A & E

@Large: Ai Weiwei on Alcatraz

Ai Weiwei in Beijing, 2012; Second and third floors of A Block in the cellhouse at Alcatraz, site for the exhibition @Large: Ai Weiwei on Alcatraz. photos: jan sturmann, courtesy for-site foundation

“If my art had nothing to do with people’s pain and sorrow, what is “art” for? “
— Ai Weiwei

With Ai Weiwei’s arrest in a Beijing airport in 2011, questions arose. What could one artist do to be perceived as a threat to authorities? The Chinese government held him for 81 days, and he is currently unable to leave the country. Despite these obstacles, Ai has not been silenced.

His new work, @Large: Ai Weiwei on Alcatraz, opens on Sept. 27 and consists of seven site-specific sculpture, sound, and mixed media installations. It will occupy four locations on Alcatraz, spaces usually off limits to visitors on the tour, creating a new context for the famed federal penitentiary and its history. A team of art guides at each installation site will provide the viewer with additional understanding about the location’s history and the meanings suggested by Ai. It is hoped that this extra effort will encourage a dialogue about broader social issues related to freedom of expression and our own country’s prison culture.

Ai’s sculpture, photography, film, artwork, ceramics, performance art, and messages via social media are an idiosyncratic output that emphasizes power through loss. Undermining the original intent of an object or space creates a disturbance that promotes evolution. Dropping a Han Dynasty Urn from 1985, for example, is a series of photos showing the artist dropping and shattering the ancient vessels on a sidewalk. Subverting the original intent of an object transforms it into a talisman for change, a signpost pointing toward a kind of rebirth and departure from tradition. Remembrance, 2010, is a voice recording listing the names of over 5,000 students who died in collapsed, poorly constructed schoolhouses during the Sichuan earthquake. Stories taken from contemporary history mix with parts of China’s distant past along with remnants of temples, found objects, and relics from antiquity — a collective history reinvented into new narratives.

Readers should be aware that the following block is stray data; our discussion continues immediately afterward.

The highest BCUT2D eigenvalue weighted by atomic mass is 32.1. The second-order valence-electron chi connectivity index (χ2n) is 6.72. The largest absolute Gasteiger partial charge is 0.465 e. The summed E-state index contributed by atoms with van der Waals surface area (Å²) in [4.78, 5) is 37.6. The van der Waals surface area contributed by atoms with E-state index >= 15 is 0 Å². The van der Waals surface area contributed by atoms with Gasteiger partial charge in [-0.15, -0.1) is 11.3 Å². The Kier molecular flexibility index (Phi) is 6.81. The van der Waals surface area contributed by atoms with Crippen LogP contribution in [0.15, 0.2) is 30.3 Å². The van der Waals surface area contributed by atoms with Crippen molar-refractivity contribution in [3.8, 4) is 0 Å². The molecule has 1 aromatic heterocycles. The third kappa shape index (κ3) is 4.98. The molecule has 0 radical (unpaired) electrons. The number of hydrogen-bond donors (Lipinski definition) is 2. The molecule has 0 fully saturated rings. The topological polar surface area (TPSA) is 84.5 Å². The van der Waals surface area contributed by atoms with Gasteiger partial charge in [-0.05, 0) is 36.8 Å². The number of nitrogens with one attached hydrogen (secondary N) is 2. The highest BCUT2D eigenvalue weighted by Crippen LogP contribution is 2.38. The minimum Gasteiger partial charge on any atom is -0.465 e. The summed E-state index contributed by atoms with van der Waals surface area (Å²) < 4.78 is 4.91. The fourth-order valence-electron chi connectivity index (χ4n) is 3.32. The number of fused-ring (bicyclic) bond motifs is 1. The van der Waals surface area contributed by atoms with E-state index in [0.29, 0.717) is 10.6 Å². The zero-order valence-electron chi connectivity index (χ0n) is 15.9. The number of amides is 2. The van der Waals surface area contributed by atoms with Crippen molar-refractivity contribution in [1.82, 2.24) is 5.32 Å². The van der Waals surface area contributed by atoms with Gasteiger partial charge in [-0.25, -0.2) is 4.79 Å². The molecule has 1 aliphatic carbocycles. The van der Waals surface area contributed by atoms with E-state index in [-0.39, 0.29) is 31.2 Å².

Ai’s sociopolitical art, cultural criticism, and human rights activism has made him a natural target for Chinese authorities that attempt to censor his output. Though he has never been to Alcatraz and cannot travel outside China, Ai developed these artworks in his Beijing studio with the support of San Francisco gallery owner and For-Site Foundation founder Cheryl Haines and an international team of collaborators from organizations, including Amnesty International and Human Rights Watch. For-Site Foundation, which seeks to bring art to public places, teamed with the National Park Service and the Golden Gate Parks Conservancy to bring the work to Alcatraz.

Far from discouraging his voice, Ai continually transforms his activism and adversity into more art. Political struggle is an aesthetic essential to his artistry. For Ai, art is also an opportunity to deconstruct society’s assumptions of value, mass production, information, and its impact on the human race. But it’s not enough to present new possibilities for self-awareness. Ai Weiwei encourages all of us to “… do one small thing every day to prove the existence of justice.”

@Large: Ai Weiwei on Alcatraz: Sept. 27–April 25, 2015. Daily, tickets $30–$37 at 415-981-7625, alcatrazcruises.com or Alcatraz Landing ticket office at Pier 33. Tickets include access to all Ai Weiwei installations and the award-winning Alcatraz audio tour. Exhibition organizers recommend allocating 3½ to 4 hours to experience both the @Large: Ai Weiwei on Alcatraz exhibition (minimum 90 minutes) and the Cellhouse Audio Tour (approximately 2 hours).

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Sharon Anderson is an artist and writer in Southern California. She can be reached at mindtheimage.com